For scientists trying to understand what ancient Mars might have been like, the red planet sends some mixed signals.
Water-carved valleys and lakebeds leave little doubt that water once flowed on the surface. But climate models for early Mars suggest average temperatures around the globe stayed well below freezing.
A recent study led by Brown University geologists offers a potential bridge between the “warm and wet” story told by Martian geology and the “cold and icy” past suggested by atmospheric models.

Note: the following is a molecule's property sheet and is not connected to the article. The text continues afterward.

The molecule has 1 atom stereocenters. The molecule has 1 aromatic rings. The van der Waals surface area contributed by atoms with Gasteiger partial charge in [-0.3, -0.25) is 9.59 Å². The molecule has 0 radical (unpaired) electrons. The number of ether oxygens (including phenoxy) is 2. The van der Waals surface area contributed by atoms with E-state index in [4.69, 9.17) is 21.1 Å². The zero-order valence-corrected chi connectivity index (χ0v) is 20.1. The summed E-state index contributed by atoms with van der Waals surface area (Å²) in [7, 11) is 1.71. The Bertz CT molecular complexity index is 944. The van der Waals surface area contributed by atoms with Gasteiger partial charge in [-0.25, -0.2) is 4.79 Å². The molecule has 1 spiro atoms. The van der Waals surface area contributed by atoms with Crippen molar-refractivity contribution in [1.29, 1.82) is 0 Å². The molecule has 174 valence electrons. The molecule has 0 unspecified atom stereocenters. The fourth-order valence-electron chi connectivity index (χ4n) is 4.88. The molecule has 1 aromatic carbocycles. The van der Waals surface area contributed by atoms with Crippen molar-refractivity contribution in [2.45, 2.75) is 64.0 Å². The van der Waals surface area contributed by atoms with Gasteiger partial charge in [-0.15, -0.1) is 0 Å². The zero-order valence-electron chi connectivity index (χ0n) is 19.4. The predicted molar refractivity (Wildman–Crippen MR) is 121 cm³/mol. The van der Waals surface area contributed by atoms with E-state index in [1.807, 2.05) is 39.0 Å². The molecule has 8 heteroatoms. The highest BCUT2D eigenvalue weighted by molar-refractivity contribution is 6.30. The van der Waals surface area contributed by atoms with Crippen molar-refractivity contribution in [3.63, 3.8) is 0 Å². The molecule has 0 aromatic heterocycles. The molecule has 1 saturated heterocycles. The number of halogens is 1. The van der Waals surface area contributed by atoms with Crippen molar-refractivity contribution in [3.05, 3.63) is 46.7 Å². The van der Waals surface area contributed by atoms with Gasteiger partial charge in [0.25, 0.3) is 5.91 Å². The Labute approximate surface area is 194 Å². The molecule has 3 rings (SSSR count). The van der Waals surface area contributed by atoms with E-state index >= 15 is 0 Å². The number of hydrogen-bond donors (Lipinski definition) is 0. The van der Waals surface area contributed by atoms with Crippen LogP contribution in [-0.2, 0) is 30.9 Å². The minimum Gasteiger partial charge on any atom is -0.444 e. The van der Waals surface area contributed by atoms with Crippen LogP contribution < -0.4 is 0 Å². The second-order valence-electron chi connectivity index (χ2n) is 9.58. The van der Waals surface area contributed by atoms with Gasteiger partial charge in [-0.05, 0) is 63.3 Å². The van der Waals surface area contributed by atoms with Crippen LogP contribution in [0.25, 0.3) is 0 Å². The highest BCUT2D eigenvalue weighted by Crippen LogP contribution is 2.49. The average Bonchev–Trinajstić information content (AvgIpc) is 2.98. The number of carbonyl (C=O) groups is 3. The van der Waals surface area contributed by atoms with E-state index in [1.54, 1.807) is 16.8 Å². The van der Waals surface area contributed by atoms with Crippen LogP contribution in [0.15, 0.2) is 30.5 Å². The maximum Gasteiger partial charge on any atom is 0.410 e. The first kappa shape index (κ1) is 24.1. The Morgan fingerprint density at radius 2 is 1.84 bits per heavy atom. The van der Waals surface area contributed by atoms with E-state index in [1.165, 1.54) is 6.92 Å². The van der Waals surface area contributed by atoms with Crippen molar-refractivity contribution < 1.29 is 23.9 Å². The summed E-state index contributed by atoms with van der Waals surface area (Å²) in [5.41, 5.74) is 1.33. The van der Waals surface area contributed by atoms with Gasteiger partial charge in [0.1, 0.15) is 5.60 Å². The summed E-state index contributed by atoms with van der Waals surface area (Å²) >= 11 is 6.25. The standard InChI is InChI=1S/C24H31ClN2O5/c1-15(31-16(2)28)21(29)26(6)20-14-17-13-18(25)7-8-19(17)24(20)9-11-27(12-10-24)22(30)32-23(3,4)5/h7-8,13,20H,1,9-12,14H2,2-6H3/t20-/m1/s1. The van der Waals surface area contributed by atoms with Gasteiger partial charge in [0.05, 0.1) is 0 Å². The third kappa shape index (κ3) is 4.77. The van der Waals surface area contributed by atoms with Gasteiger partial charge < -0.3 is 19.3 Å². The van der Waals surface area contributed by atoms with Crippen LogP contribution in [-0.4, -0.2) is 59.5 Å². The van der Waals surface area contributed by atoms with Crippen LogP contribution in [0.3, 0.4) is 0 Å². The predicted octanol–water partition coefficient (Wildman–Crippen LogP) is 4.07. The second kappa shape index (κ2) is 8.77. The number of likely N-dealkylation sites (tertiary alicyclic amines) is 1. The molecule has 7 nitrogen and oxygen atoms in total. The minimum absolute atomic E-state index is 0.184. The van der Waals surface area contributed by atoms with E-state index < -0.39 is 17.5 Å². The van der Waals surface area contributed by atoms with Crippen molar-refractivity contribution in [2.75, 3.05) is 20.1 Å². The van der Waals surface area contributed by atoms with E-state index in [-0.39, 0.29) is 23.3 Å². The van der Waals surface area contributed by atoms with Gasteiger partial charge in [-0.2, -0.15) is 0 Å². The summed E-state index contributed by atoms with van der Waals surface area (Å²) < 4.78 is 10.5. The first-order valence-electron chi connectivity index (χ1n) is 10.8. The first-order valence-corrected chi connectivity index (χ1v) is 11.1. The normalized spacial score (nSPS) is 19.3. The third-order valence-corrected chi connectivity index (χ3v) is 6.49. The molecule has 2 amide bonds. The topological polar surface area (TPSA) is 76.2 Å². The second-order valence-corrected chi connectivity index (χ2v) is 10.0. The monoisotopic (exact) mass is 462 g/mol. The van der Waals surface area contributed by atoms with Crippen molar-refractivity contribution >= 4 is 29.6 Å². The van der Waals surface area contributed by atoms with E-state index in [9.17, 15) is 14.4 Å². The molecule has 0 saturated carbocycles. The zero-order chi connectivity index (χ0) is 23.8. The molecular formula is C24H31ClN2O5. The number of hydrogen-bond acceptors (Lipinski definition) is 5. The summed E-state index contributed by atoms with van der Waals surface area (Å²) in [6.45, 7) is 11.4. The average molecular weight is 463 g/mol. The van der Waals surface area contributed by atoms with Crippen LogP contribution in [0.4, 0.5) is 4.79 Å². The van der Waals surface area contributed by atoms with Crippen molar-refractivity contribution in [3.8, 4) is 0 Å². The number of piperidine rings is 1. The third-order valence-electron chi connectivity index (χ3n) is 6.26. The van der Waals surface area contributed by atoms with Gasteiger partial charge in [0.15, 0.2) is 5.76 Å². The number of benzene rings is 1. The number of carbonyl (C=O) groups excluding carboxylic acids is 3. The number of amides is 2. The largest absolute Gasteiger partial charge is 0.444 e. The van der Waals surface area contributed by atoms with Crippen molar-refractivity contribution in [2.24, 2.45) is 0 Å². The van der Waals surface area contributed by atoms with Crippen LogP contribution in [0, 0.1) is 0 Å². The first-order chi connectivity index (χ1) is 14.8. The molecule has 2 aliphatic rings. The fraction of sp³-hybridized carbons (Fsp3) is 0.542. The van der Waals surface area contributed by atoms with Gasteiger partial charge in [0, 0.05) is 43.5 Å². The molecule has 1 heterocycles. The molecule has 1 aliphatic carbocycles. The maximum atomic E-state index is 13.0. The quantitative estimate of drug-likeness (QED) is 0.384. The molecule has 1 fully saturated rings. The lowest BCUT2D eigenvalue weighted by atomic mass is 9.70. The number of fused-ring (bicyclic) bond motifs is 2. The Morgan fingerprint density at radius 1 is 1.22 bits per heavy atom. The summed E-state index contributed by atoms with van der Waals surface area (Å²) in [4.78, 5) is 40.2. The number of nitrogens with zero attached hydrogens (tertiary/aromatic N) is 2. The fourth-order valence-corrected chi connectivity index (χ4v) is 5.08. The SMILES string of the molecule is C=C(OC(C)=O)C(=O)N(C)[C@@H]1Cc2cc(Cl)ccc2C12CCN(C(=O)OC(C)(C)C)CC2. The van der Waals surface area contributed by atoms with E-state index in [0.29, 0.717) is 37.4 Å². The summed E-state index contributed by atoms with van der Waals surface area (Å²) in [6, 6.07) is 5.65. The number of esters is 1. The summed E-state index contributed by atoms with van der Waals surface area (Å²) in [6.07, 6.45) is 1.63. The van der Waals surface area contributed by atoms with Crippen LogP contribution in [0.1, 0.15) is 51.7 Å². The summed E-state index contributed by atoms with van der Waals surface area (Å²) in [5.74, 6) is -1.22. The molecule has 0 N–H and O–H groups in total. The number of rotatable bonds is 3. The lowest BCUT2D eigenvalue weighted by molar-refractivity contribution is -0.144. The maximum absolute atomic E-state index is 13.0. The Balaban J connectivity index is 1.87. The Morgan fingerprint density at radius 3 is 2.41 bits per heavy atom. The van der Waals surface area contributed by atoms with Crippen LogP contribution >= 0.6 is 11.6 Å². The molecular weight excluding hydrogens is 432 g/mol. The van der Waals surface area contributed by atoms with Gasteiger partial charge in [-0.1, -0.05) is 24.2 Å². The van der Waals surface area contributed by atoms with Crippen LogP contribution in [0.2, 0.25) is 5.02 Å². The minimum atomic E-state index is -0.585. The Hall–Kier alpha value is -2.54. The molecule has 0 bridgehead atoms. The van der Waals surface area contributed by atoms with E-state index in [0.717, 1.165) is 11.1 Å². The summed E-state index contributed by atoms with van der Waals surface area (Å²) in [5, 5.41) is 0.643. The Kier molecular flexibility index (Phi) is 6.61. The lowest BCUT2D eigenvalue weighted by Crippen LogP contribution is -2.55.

The study shows that it’s plausible, even if Mars was generally frozen over, that peak daily temperatures in summer might sneak above freezing just enough to cause melting at the edges of glaciers. That meltwater, produced in relatively small amounts year after year, could have been enough to carve the features observed on the planet today, the researchers conclude.